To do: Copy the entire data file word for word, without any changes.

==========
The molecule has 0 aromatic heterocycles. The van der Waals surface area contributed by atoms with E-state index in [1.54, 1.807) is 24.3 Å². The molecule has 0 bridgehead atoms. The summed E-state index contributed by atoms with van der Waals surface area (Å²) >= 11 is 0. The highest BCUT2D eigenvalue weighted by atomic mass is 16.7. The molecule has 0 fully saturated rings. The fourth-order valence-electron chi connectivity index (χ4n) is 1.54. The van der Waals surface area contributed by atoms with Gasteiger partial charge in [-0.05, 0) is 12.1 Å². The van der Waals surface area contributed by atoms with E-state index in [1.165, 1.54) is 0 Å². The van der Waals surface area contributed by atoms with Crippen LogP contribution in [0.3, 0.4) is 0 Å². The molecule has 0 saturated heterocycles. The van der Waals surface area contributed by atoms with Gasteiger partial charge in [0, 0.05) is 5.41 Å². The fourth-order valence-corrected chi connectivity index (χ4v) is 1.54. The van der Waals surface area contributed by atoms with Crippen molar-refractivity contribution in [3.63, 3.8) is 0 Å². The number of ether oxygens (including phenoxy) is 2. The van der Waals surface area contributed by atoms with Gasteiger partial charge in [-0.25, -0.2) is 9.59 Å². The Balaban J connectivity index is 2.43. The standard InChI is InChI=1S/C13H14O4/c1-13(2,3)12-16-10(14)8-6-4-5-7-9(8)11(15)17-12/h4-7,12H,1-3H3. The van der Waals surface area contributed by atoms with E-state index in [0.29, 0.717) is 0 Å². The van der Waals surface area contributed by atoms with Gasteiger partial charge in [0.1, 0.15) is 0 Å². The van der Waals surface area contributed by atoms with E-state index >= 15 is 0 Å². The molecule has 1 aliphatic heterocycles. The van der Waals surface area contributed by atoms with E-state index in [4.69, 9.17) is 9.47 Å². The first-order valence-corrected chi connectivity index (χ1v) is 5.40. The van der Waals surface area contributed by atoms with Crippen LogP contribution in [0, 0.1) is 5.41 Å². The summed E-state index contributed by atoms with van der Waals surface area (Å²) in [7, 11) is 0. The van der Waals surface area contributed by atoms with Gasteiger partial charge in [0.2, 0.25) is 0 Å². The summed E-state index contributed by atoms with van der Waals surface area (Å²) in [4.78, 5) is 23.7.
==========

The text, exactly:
The molecule has 0 aromatic heterocycles. The van der Waals surface area contributed by atoms with E-state index in [1.54, 1.807) is 24.3 Å². The molecule has 0 bridgehead atoms. The summed E-state index contributed by atoms with van der Waals surface area (Å²) >= 11 is 0. The highest BCUT2D eigenvalue weighted by atomic mass is 16.7. The molecule has 0 fully saturated rings. The fourth-order valence-electron chi connectivity index (χ4n) is 1.54. The van der Waals surface area contributed by atoms with Gasteiger partial charge in [-0.05, 0) is 12.1 Å². The van der Waals surface area contributed by atoms with E-state index in [1.165, 1.54) is 0 Å². The van der Waals surface area contributed by atoms with Crippen LogP contribution in [0.3, 0.4) is 0 Å². The molecule has 0 saturated heterocycles. The van der Waals surface area contributed by atoms with Gasteiger partial charge in [0, 0.05) is 5.41 Å². The fourth-order valence-corrected chi connectivity index (χ4v) is 1.54. The van der Waals surface area contributed by atoms with Crippen molar-refractivity contribution in [3.63, 3.8) is 0 Å². The number of ether oxygens (including phenoxy) is 2. The van der Waals surface area contributed by atoms with Gasteiger partial charge in [-0.25, -0.2) is 9.59 Å². The Balaban J connectivity index is 2.43. The standard InChI is InChI=1S/C13H14O4/c1-13(2,3)12-16-10(14)8-6-4-5-7-9(8)11(15)17-12/h4-7,12H,1-3H3. The van der Waals surface area contributed by atoms with E-state index in [0.29, 0.717) is 0 Å². The van der Waals surface area contributed by atoms with Gasteiger partial charge in [0.1, 0.15) is 0 Å². The van der Waals surface area contributed by atoms with E-state index >= 15 is 0 Å². The molecule has 1 aliphatic heterocycles. The van der Waals surface area contributed by atoms with E-state index in [4.69, 9.17) is 9.47 Å². The first-order valence-corrected chi connectivity index (χ1v) is 5.40. The van der Waals surface area contributed by atoms with Crippen LogP contribution in [0, 0.1) is 5.41 Å². The summed E-state index contributed by atoms with van der Waals surface area (Å²) in [7, 11) is 0. The van der Waals surface area contributed by atoms with Gasteiger partial charge in [0.2, 0.25) is 0 Å². The summed E-state index contributed by atoms with van der Waals surface area (Å²) in [4.78, 5) is 23.7.